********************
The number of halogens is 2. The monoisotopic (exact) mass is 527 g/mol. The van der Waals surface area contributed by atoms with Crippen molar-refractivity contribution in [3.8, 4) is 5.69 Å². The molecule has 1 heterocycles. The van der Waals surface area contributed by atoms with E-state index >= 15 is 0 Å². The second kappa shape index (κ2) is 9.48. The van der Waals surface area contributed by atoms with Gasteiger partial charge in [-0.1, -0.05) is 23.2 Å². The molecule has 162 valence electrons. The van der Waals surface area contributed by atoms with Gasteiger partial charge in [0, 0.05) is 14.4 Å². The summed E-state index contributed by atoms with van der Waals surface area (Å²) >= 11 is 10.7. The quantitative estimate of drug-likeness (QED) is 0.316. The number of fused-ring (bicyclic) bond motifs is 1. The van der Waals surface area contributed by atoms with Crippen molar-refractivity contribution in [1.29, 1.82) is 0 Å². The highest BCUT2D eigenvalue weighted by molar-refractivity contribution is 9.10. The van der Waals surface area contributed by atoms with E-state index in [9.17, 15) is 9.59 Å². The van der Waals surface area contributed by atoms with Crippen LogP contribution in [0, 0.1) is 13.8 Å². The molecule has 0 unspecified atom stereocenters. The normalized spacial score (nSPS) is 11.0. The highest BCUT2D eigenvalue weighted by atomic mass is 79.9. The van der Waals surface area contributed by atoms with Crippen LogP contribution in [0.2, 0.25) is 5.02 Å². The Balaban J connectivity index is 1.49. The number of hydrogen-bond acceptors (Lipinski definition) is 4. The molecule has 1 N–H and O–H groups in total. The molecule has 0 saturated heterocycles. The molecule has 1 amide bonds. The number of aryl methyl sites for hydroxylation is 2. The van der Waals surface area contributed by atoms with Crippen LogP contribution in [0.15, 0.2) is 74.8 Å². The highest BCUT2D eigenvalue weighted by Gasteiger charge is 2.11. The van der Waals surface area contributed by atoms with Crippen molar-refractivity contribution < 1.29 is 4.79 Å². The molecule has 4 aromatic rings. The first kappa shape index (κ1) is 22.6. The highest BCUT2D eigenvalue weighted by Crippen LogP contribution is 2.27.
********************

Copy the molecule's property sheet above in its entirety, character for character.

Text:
The number of halogens is 2. The monoisotopic (exact) mass is 527 g/mol. The van der Waals surface area contributed by atoms with Crippen molar-refractivity contribution in [3.8, 4) is 5.69 Å². The molecule has 1 heterocycles. The van der Waals surface area contributed by atoms with E-state index >= 15 is 0 Å². The second kappa shape index (κ2) is 9.48. The van der Waals surface area contributed by atoms with Gasteiger partial charge in [-0.1, -0.05) is 23.2 Å². The molecule has 162 valence electrons. The van der Waals surface area contributed by atoms with Gasteiger partial charge in [0, 0.05) is 14.4 Å². The summed E-state index contributed by atoms with van der Waals surface area (Å²) >= 11 is 10.7. The quantitative estimate of drug-likeness (QED) is 0.316. The number of fused-ring (bicyclic) bond motifs is 1. The van der Waals surface area contributed by atoms with Crippen molar-refractivity contribution in [1.29, 1.82) is 0 Å². The highest BCUT2D eigenvalue weighted by molar-refractivity contribution is 9.10. The van der Waals surface area contributed by atoms with E-state index in [9.17, 15) is 9.59 Å². The van der Waals surface area contributed by atoms with Crippen LogP contribution in [0, 0.1) is 13.8 Å². The molecule has 0 unspecified atom stereocenters. The normalized spacial score (nSPS) is 11.0. The highest BCUT2D eigenvalue weighted by atomic mass is 79.9. The van der Waals surface area contributed by atoms with Crippen LogP contribution in [0.2, 0.25) is 5.02 Å². The Balaban J connectivity index is 1.49. The number of hydrogen-bond acceptors (Lipinski definition) is 4. The molecule has 1 N–H and O–H groups in total. The molecule has 0 saturated heterocycles. The molecule has 1 amide bonds. The number of aryl methyl sites for hydroxylation is 2. The van der Waals surface area contributed by atoms with Crippen LogP contribution in [0.15, 0.2) is 74.8 Å². The highest BCUT2D eigenvalue weighted by Gasteiger charge is 2.11. The van der Waals surface area contributed by atoms with Crippen molar-refractivity contribution < 1.29 is 4.79 Å². The molecule has 4 aromatic rings. The first kappa shape index (κ1) is 22.6. The highest BCUT2D eigenvalue weighted by Crippen LogP contribution is 2.27.